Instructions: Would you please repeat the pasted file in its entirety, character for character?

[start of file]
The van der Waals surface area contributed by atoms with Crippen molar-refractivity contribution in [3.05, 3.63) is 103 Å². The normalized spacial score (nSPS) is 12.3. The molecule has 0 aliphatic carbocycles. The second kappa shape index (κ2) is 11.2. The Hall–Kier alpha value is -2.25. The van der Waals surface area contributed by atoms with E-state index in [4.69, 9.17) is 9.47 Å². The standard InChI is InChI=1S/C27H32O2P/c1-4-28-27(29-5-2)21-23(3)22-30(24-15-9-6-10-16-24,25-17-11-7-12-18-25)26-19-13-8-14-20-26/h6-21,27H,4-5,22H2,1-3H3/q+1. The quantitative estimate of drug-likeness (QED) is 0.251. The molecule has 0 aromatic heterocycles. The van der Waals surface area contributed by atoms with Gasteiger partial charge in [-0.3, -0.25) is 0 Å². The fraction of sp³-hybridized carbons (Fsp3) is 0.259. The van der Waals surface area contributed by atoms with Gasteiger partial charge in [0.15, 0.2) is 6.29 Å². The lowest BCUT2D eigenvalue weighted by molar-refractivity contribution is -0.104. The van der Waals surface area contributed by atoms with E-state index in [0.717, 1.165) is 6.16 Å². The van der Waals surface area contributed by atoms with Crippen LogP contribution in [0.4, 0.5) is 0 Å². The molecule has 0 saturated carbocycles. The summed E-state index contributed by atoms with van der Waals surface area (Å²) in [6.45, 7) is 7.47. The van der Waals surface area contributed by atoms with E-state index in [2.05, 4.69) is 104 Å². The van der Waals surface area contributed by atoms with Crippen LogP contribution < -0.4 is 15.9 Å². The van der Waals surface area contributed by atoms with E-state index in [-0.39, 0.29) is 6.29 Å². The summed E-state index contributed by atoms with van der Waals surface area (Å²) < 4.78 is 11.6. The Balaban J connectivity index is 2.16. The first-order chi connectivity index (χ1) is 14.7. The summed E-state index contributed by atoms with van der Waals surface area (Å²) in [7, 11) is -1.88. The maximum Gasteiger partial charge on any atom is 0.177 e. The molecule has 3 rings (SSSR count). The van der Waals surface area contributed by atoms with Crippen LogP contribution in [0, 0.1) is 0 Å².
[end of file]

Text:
The van der Waals surface area contributed by atoms with Crippen molar-refractivity contribution in [3.05, 3.63) is 103 Å². The normalized spacial score (nSPS) is 12.3. The molecule has 0 aliphatic carbocycles. The second kappa shape index (κ2) is 11.2. The Hall–Kier alpha value is -2.25. The van der Waals surface area contributed by atoms with E-state index in [4.69, 9.17) is 9.47 Å². The standard InChI is InChI=1S/C27H32O2P/c1-4-28-27(29-5-2)21-23(3)22-30(24-15-9-6-10-16-24,25-17-11-7-12-18-25)26-19-13-8-14-20-26/h6-21,27H,4-5,22H2,1-3H3/q+1. The quantitative estimate of drug-likeness (QED) is 0.251. The molecule has 0 aromatic heterocycles. The van der Waals surface area contributed by atoms with Gasteiger partial charge in [-0.3, -0.25) is 0 Å². The fraction of sp³-hybridized carbons (Fsp3) is 0.259. The van der Waals surface area contributed by atoms with Gasteiger partial charge in [0.15, 0.2) is 6.29 Å². The lowest BCUT2D eigenvalue weighted by molar-refractivity contribution is -0.104. The van der Waals surface area contributed by atoms with E-state index in [0.717, 1.165) is 6.16 Å². The van der Waals surface area contributed by atoms with Crippen LogP contribution in [0.4, 0.5) is 0 Å². The molecule has 0 saturated carbocycles. The summed E-state index contributed by atoms with van der Waals surface area (Å²) in [6.45, 7) is 7.47. The van der Waals surface area contributed by atoms with E-state index in [2.05, 4.69) is 104 Å². The van der Waals surface area contributed by atoms with Crippen LogP contribution < -0.4 is 15.9 Å². The van der Waals surface area contributed by atoms with E-state index in [-0.39, 0.29) is 6.29 Å². The summed E-state index contributed by atoms with van der Waals surface area (Å²) < 4.78 is 11.6. The Balaban J connectivity index is 2.16. The first-order chi connectivity index (χ1) is 14.7. The summed E-state index contributed by atoms with van der Waals surface area (Å²) in [7, 11) is -1.88. The maximum Gasteiger partial charge on any atom is 0.177 e. The molecule has 3 rings (SSSR count). The van der Waals surface area contributed by atoms with Crippen LogP contribution in [0, 0.1) is 0 Å².